The Cognitive Behavioral Intervention for Trauma in Schools (CBITS) to the CBITS interactive online training course, the CBITS manual, and support materials. The CBITS manual for the entire course is available as a FREE download from: #download. CBITS is a skills-based, group intervention that is aimed at relieving The order form for the CBITS manual is available on the internet from Sopris West.
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CEBC » Cognitive Behavioral Intervention For Trauma In Schools › Program › Detailed
CBITS is a school-based, group and individual intervention designed to reduce symptoms of posttraumatic stress disorder PTSDdepression, and behavioral problems among students exposed to traumatic life events, such as exposure to community and school violence, accidents, physical abuse, and cbitz violence.
It is designed for students, who have experienced a traumatic event and have current distress related to that event. The goals cbitx the intervention are to reduce symptoms and behavior problems and improve functioning, improve peer and parent support, and enhance coping skills. The program includes 10 student group sessions, student individual sessions, 2 parent sessions, and a teacher educational session.
Developed for the school setting in close collaboration with school personnel, the program is well suited to the school environment. This program involves the family or other support systems in the individual’s treatment: The program includes extensive outreach to parents as well as 2 parent sessions to keep them informed about what is happening in the groups as well as to teach them some of the same skills as the child is learning.
Weekly minute sessions in group format, plus individual minute sessions throughout treatment.
The program uses activities to be practiced between sessions. Worksheets and handouts included with the manual. For information on which materials are available in this language, please check on the program’s website or contact the program representative contact information is listed at the bottom of this page. Cbuts is a manual that describes how to implement this programand there is training available for this program.
Extensive training and implementation materials are available at no cost for registered users at www. Usually training is on-site. Some regional trainings are manuxl. There is a readiness measure publicly available for download off of the website.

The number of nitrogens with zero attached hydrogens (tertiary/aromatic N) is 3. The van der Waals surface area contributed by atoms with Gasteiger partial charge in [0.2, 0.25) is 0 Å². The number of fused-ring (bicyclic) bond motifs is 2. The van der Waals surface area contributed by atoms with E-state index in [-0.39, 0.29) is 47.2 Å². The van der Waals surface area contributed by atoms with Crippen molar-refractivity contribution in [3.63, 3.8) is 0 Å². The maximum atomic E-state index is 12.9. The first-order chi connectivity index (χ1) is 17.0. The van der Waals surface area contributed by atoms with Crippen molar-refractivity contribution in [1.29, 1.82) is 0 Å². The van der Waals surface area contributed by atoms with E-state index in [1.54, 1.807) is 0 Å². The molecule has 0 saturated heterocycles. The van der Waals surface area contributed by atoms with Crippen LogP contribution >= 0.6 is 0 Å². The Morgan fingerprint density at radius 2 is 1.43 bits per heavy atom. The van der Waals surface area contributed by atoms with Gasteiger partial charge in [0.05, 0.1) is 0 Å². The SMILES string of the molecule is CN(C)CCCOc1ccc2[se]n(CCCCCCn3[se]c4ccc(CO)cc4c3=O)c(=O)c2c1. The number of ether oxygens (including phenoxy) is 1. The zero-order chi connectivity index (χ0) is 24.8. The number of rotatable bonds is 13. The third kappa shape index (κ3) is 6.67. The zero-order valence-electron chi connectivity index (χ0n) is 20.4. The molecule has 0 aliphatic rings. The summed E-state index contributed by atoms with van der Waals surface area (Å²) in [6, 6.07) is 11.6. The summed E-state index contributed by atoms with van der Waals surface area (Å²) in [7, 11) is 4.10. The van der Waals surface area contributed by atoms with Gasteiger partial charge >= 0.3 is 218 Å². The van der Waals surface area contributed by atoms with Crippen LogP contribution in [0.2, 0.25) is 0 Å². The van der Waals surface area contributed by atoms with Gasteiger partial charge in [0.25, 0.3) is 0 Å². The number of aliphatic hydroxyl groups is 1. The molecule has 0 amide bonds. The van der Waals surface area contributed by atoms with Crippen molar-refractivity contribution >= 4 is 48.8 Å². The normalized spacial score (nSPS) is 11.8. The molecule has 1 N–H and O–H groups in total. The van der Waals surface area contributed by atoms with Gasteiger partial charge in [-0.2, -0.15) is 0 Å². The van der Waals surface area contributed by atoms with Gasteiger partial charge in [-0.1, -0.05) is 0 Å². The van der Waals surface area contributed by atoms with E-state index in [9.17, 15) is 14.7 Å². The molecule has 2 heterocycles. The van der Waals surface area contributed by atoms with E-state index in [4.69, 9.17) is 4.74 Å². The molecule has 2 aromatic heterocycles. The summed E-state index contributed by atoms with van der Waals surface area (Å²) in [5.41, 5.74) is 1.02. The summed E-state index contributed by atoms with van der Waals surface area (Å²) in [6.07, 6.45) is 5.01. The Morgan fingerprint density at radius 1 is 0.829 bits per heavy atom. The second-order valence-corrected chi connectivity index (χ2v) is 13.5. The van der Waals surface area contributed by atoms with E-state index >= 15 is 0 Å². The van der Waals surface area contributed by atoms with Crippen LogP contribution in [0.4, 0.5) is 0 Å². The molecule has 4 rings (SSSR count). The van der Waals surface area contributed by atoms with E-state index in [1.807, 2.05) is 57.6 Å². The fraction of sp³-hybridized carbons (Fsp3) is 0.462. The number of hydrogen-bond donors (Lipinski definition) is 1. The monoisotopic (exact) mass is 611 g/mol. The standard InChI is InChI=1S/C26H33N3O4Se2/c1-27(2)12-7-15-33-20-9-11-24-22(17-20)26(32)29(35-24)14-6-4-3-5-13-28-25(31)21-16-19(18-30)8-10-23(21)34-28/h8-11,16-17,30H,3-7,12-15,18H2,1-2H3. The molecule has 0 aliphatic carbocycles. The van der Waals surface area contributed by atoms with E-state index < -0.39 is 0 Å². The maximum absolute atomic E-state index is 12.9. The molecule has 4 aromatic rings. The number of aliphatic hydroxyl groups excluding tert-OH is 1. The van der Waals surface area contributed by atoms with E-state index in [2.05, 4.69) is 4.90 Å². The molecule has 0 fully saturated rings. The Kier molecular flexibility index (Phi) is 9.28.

Cognitive Behavioural Intervention for Trauma in Schools (CBITS)
They are free to registrants at www. Fidelity measures are provided on the website as well, including those used in research studies and some used to monitor quality on an ongoing basis in the field. There is a detailed manual with scripts and handouts available. This program is rated a ” 3 – Promising Research Evidence ” on the Scientific Rating Scale based on the published, peer-review ed research available.
The practice must have at least one study utilizing some form of control e. Please see the Scientific Rating Scale for more information.
A mental health intervention for schoolchildren exposed to violence: A randomized controlled trial. Journal of the American Medical Association, 5 Randomized controlled trial Number of Participants: Students were randomly assigned to a session standardized early intervention group, the Cognitive-Behavioral Intervention for Trauma in Schools CBITSor to a wait-list delayed intervention comparison group.
Students and teachers completed questionnaires at baseline, 3 months, and 6 months. All children eventually participated in the intervention at some point during the academic year. Results at 6 months, when both groups had received the intervention, indicated no significant differences between groups. Limitations included possible symptom detection and definition discrepancies among teachers, and lack of blinding to condition.
Length of postintervention follow-up: Approximately 14 weeks for the early intervention group. None for delayed intervention control group. Effectiveness of a school-based mental health program for traumatized Latino immigrant children.
Pretest-posttest control group design Number of Participants: To include comparison groups, outcomes, measures, notable limitations The study objective was to pilot-test a school mental health program for Latino immigrant students exposed to community violence.
Parents and teachers were xbits to receive psychoeducation and support services. Results indicated that students in the intervention group had significantly greater improvement in posttraumatic stress disorder and depressive symptoms compared with those on the waitlist at 3-month follow-up.
Cognitive Behavioral Intervention for Trauma in Schools